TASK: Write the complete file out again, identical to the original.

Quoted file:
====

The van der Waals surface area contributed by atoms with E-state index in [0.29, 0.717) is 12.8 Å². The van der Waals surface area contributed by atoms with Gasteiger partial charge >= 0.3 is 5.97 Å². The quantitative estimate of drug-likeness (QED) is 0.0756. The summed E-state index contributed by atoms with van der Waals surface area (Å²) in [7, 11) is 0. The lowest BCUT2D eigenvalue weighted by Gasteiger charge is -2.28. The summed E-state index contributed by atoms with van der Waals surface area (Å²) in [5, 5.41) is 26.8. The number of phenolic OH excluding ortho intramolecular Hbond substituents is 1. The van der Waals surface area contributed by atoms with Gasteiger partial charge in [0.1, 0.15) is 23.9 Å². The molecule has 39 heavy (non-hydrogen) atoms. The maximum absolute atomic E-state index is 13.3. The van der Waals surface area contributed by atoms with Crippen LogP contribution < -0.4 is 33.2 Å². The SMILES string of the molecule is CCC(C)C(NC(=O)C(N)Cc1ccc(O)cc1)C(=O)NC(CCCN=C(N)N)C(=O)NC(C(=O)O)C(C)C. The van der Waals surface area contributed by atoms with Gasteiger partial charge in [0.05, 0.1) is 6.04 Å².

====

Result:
The van der Waals surface area contributed by atoms with E-state index in [0.29, 0.717) is 12.8 Å². The van der Waals surface area contributed by atoms with Gasteiger partial charge >= 0.3 is 5.97 Å². The quantitative estimate of drug-likeness (QED) is 0.0756. The summed E-state index contributed by atoms with van der Waals surface area (Å²) in [7, 11) is 0. The lowest BCUT2D eigenvalue weighted by Gasteiger charge is -2.28. The summed E-state index contributed by atoms with van der Waals surface area (Å²) in [5, 5.41) is 26.8. The number of phenolic OH excluding ortho intramolecular Hbond substituents is 1. The van der Waals surface area contributed by atoms with Gasteiger partial charge in [0.1, 0.15) is 23.9 Å². The molecule has 39 heavy (non-hydrogen) atoms. The maximum absolute atomic E-state index is 13.3. The van der Waals surface area contributed by atoms with Crippen LogP contribution < -0.4 is 33.2 Å². The SMILES string of the molecule is CCC(C)C(NC(=O)C(N)Cc1ccc(O)cc1)C(=O)NC(CCCN=C(N)N)C(=O)NC(C(=O)O)C(C)C. The van der Waals surface area contributed by atoms with Gasteiger partial charge in [0.05, 0.1) is 6.04 Å².